We all hold stereotypes about people. Hopefully, as time goes by we learn and we grow so that we are not the prisoner of limited and narrow views.
Writing for the right-wing Wisconsin Policy Research Institute, George Lightbourn expresses disbelief that a prominent business owner lacks appreciation for Wisconsin Manufacturers and Commerce's (WMC) effort to defeat Supreme Court Justice Louis Butler in the April, 2008 spring election, Epic Systems Should be WMC's Biggest Fan.
He writes, "...WMC put Justice Louis Butler in its sights simply because he had demonstrated a taste for judicial activism, particularly aimed at the business liability." He argues that by electing Gableman to the Supreme Court, WMC helped Epic, freeing the company from taxes and regulation.
Nowhere does Lighbourn recognize that a business owner might share other values than low taxes and and the errant WMC-Gableman-Lightbourne judicial philosophy that the only thing business cares about is making sure that plaintiffs cannot sue.
When I was in my early twenties, I assumed that all Republican business leaders cared about was low taxes, making money and being free of government regulation. Then I met Madison businessman Dan Neviaser.
Dan was an exceptional man. He made a lot of money in real estate, housing, and hotels. Actually what made him exceptional was that he had other values that he placed ahead of the lowest taxes possible. Time after time I saw him place community, education, the arts, and the environment ahead of profits. Dan went out of his way to combat racism.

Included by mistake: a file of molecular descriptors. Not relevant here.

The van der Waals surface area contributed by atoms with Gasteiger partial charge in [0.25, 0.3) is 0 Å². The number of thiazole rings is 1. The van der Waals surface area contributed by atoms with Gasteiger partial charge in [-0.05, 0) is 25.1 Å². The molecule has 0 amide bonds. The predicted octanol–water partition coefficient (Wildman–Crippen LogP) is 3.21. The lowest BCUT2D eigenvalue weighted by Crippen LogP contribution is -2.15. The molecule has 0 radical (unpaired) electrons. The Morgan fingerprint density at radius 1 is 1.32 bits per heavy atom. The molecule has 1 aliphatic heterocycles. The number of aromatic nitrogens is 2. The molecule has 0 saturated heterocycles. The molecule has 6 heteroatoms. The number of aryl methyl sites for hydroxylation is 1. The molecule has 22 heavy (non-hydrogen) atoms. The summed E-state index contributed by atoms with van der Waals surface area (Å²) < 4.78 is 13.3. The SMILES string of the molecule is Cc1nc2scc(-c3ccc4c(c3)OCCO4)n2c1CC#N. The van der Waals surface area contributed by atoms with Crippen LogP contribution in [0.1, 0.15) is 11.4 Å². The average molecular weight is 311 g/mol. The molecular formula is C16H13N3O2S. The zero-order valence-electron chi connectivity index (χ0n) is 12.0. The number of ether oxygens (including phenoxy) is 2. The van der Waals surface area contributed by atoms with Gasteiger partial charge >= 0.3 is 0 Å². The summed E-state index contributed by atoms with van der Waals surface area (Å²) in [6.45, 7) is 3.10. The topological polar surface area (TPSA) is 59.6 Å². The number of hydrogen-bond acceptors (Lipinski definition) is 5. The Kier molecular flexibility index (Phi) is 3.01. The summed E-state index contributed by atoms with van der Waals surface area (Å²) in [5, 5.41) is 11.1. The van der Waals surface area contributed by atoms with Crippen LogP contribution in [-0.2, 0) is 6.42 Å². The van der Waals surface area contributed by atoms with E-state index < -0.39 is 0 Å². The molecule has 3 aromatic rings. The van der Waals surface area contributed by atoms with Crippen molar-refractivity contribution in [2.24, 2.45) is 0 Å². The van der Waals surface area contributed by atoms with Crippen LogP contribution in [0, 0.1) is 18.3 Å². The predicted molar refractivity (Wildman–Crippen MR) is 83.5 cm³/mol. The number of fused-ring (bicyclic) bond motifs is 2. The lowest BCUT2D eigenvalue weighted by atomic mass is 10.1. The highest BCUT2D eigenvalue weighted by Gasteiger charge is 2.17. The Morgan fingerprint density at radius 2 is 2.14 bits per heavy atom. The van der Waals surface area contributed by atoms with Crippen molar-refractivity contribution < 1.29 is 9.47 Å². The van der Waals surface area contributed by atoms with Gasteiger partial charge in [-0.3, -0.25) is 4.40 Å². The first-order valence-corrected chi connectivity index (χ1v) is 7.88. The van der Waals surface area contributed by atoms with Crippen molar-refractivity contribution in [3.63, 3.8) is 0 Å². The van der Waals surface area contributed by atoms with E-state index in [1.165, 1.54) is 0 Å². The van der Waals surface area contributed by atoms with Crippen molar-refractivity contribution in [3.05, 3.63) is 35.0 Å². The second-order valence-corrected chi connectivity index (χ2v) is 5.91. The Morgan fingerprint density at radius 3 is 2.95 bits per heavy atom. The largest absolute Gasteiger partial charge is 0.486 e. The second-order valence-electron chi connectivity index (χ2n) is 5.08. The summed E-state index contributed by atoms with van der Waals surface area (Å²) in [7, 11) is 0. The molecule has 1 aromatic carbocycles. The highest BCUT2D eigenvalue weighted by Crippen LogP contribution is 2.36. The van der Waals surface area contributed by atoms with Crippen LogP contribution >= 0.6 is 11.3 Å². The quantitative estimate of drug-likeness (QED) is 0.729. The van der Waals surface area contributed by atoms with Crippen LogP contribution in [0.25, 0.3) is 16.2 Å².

Fortunately there are many business leaders who share Dan's values when it comes to evaluating competing priorities.
There are business owners of all kinds of political views and values in this state. I happen to think that those who do not appreciate spending public money on infrastructure and human development are shortsighted and wrong. I know many business leaders who will say, "I think my taxes are high, but as long as I feel the money us spent wisely, I do not mind paying them."
I also recognize that not every business leader shares my viewpoint.